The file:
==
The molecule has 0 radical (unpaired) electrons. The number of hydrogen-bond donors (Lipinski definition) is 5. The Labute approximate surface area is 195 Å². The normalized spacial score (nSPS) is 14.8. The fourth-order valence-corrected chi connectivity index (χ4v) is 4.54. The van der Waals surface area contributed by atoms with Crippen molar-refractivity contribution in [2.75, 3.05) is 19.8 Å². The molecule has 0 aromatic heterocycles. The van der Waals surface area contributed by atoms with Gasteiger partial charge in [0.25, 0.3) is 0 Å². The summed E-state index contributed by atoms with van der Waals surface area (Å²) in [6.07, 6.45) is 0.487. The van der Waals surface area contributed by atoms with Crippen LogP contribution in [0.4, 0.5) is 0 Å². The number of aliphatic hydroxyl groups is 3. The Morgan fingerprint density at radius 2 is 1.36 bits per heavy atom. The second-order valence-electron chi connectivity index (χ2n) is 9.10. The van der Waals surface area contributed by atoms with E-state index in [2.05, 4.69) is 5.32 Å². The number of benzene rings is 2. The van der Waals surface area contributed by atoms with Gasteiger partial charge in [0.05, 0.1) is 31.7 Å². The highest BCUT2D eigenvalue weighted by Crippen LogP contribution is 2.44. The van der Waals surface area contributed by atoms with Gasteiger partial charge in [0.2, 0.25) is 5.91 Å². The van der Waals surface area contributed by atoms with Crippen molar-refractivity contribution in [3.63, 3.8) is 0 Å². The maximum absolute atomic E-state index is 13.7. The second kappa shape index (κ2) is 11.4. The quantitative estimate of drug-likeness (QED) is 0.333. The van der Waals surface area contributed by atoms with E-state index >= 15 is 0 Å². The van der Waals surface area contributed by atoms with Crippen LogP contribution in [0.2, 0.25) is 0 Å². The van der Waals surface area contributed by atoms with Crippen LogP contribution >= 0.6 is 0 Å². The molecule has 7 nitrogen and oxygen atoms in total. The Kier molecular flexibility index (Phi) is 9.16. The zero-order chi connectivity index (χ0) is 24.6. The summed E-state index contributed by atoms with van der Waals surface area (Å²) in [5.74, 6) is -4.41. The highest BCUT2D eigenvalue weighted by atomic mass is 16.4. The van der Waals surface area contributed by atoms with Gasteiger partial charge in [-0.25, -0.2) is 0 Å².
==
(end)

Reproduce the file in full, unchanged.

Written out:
The molecule has 0 radical (unpaired) electrons. The number of hydrogen-bond donors (Lipinski definition) is 5. The Labute approximate surface area is 195 Å². The normalized spacial score (nSPS) is 14.8. The fourth-order valence-corrected chi connectivity index (χ4v) is 4.54. The van der Waals surface area contributed by atoms with Crippen molar-refractivity contribution in [2.75, 3.05) is 19.8 Å². The molecule has 0 aromatic heterocycles. The van der Waals surface area contributed by atoms with Gasteiger partial charge in [0.25, 0.3) is 0 Å². The summed E-state index contributed by atoms with van der Waals surface area (Å²) in [6.07, 6.45) is 0.487. The van der Waals surface area contributed by atoms with Crippen LogP contribution in [0.4, 0.5) is 0 Å². The number of aliphatic hydroxyl groups is 3. The Morgan fingerprint density at radius 2 is 1.36 bits per heavy atom. The second-order valence-electron chi connectivity index (χ2n) is 9.10. The van der Waals surface area contributed by atoms with E-state index in [2.05, 4.69) is 5.32 Å². The number of benzene rings is 2. The van der Waals surface area contributed by atoms with Gasteiger partial charge in [0.05, 0.1) is 31.7 Å². The highest BCUT2D eigenvalue weighted by Crippen LogP contribution is 2.44. The van der Waals surface area contributed by atoms with Gasteiger partial charge in [0.2, 0.25) is 5.91 Å². The van der Waals surface area contributed by atoms with Crippen molar-refractivity contribution in [3.63, 3.8) is 0 Å². The maximum absolute atomic E-state index is 13.7. The second kappa shape index (κ2) is 11.4. The quantitative estimate of drug-likeness (QED) is 0.333. The van der Waals surface area contributed by atoms with E-state index >= 15 is 0 Å². The van der Waals surface area contributed by atoms with Crippen LogP contribution in [0.2, 0.25) is 0 Å². The van der Waals surface area contributed by atoms with Crippen LogP contribution >= 0.6 is 0 Å². The molecule has 7 nitrogen and oxygen atoms in total. The Kier molecular flexibility index (Phi) is 9.16. The zero-order chi connectivity index (χ0) is 24.6. The summed E-state index contributed by atoms with van der Waals surface area (Å²) in [5.74, 6) is -4.41. The highest BCUT2D eigenvalue weighted by atomic mass is 16.4. The van der Waals surface area contributed by atoms with Gasteiger partial charge in [-0.25, -0.2) is 0 Å².